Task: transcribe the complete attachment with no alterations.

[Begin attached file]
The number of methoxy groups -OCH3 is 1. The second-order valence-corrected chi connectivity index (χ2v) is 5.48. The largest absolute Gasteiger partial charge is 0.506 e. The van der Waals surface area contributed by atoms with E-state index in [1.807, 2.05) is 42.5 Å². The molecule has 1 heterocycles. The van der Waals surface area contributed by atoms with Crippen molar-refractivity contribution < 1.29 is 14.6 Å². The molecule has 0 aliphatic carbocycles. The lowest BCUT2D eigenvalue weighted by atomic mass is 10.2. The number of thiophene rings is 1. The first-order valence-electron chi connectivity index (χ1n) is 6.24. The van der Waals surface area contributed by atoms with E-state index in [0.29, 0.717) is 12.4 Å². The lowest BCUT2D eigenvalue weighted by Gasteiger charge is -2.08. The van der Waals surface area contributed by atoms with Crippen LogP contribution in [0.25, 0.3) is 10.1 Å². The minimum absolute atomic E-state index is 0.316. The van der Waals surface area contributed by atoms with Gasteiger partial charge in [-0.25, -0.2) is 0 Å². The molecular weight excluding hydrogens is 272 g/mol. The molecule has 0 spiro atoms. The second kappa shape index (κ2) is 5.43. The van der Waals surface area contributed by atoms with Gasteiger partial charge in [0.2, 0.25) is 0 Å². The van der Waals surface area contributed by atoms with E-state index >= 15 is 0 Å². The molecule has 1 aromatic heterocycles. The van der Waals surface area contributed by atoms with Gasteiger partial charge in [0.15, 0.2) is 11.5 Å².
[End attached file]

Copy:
The number of methoxy groups -OCH3 is 1. The second-order valence-corrected chi connectivity index (χ2v) is 5.48. The largest absolute Gasteiger partial charge is 0.506 e. The van der Waals surface area contributed by atoms with E-state index in [1.807, 2.05) is 42.5 Å². The molecule has 1 heterocycles. The van der Waals surface area contributed by atoms with Crippen molar-refractivity contribution < 1.29 is 14.6 Å². The molecule has 0 aliphatic carbocycles. The lowest BCUT2D eigenvalue weighted by atomic mass is 10.2. The number of thiophene rings is 1. The first-order valence-electron chi connectivity index (χ1n) is 6.24. The van der Waals surface area contributed by atoms with E-state index in [0.29, 0.717) is 12.4 Å². The lowest BCUT2D eigenvalue weighted by Gasteiger charge is -2.08. The van der Waals surface area contributed by atoms with Crippen LogP contribution in [0.25, 0.3) is 10.1 Å². The minimum absolute atomic E-state index is 0.316. The van der Waals surface area contributed by atoms with Gasteiger partial charge in [-0.25, -0.2) is 0 Å². The molecular weight excluding hydrogens is 272 g/mol. The molecule has 0 spiro atoms. The second kappa shape index (κ2) is 5.43. The van der Waals surface area contributed by atoms with Gasteiger partial charge in [0.2, 0.25) is 0 Å². The van der Waals surface area contributed by atoms with E-state index >= 15 is 0 Å². The molecule has 1 aromatic heterocycles. The van der Waals surface area contributed by atoms with Gasteiger partial charge in [0.15, 0.2) is 11.5 Å².